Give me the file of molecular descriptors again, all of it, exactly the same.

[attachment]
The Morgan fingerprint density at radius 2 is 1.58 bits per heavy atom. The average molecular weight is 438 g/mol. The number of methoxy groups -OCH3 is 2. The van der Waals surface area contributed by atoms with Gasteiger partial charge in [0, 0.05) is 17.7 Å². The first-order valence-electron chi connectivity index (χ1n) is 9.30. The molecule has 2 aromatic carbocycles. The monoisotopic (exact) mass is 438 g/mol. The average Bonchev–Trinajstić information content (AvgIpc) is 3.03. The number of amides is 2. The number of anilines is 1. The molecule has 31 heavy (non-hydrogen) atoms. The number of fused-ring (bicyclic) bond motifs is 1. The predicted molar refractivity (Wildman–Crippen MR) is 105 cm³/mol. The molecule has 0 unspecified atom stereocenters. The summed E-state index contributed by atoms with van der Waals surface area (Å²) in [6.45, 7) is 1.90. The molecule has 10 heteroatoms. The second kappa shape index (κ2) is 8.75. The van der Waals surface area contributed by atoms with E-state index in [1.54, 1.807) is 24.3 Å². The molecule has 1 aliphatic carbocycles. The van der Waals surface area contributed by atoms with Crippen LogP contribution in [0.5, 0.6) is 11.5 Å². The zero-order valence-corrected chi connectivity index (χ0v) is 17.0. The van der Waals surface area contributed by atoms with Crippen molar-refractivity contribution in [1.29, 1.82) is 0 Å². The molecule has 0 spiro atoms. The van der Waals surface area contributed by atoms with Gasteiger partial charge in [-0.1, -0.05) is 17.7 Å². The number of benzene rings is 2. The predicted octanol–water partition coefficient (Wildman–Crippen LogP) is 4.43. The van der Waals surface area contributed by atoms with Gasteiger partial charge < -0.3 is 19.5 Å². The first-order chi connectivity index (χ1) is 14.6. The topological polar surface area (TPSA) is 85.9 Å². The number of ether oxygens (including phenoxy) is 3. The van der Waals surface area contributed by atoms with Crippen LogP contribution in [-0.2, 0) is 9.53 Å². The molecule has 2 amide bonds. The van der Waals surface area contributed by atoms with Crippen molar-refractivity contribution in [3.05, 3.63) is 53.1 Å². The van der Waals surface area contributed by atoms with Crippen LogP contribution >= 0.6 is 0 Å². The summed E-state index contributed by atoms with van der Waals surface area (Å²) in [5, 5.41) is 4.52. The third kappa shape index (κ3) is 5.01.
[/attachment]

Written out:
The Morgan fingerprint density at radius 2 is 1.58 bits per heavy atom. The average molecular weight is 438 g/mol. The number of methoxy groups -OCH3 is 2. The van der Waals surface area contributed by atoms with Gasteiger partial charge in [0, 0.05) is 17.7 Å². The first-order valence-electron chi connectivity index (χ1n) is 9.30. The molecule has 2 aromatic carbocycles. The monoisotopic (exact) mass is 438 g/mol. The average Bonchev–Trinajstić information content (AvgIpc) is 3.03. The number of amides is 2. The number of anilines is 1. The molecule has 31 heavy (non-hydrogen) atoms. The number of fused-ring (bicyclic) bond motifs is 1. The predicted molar refractivity (Wildman–Crippen MR) is 105 cm³/mol. The molecule has 0 unspecified atom stereocenters. The summed E-state index contributed by atoms with van der Waals surface area (Å²) in [6.45, 7) is 1.90. The molecule has 10 heteroatoms. The second kappa shape index (κ2) is 8.75. The van der Waals surface area contributed by atoms with E-state index in [1.54, 1.807) is 24.3 Å². The molecule has 1 aliphatic carbocycles. The van der Waals surface area contributed by atoms with Crippen LogP contribution in [0.5, 0.6) is 11.5 Å². The zero-order valence-corrected chi connectivity index (χ0v) is 17.0. The van der Waals surface area contributed by atoms with Crippen molar-refractivity contribution in [1.29, 1.82) is 0 Å². The molecule has 0 spiro atoms. The van der Waals surface area contributed by atoms with Gasteiger partial charge in [-0.1, -0.05) is 17.7 Å². The number of benzene rings is 2. The predicted octanol–water partition coefficient (Wildman–Crippen LogP) is 4.43. The van der Waals surface area contributed by atoms with Gasteiger partial charge < -0.3 is 19.5 Å². The first-order chi connectivity index (χ1) is 14.6. The topological polar surface area (TPSA) is 85.9 Å². The number of ether oxygens (including phenoxy) is 3. The van der Waals surface area contributed by atoms with Crippen LogP contribution in [-0.2, 0) is 9.53 Å². The molecule has 2 amide bonds. The van der Waals surface area contributed by atoms with Crippen molar-refractivity contribution in [3.05, 3.63) is 53.1 Å². The van der Waals surface area contributed by atoms with Crippen LogP contribution >= 0.6 is 0 Å². The summed E-state index contributed by atoms with van der Waals surface area (Å²) in [5, 5.41) is 4.52. The third kappa shape index (κ3) is 5.01.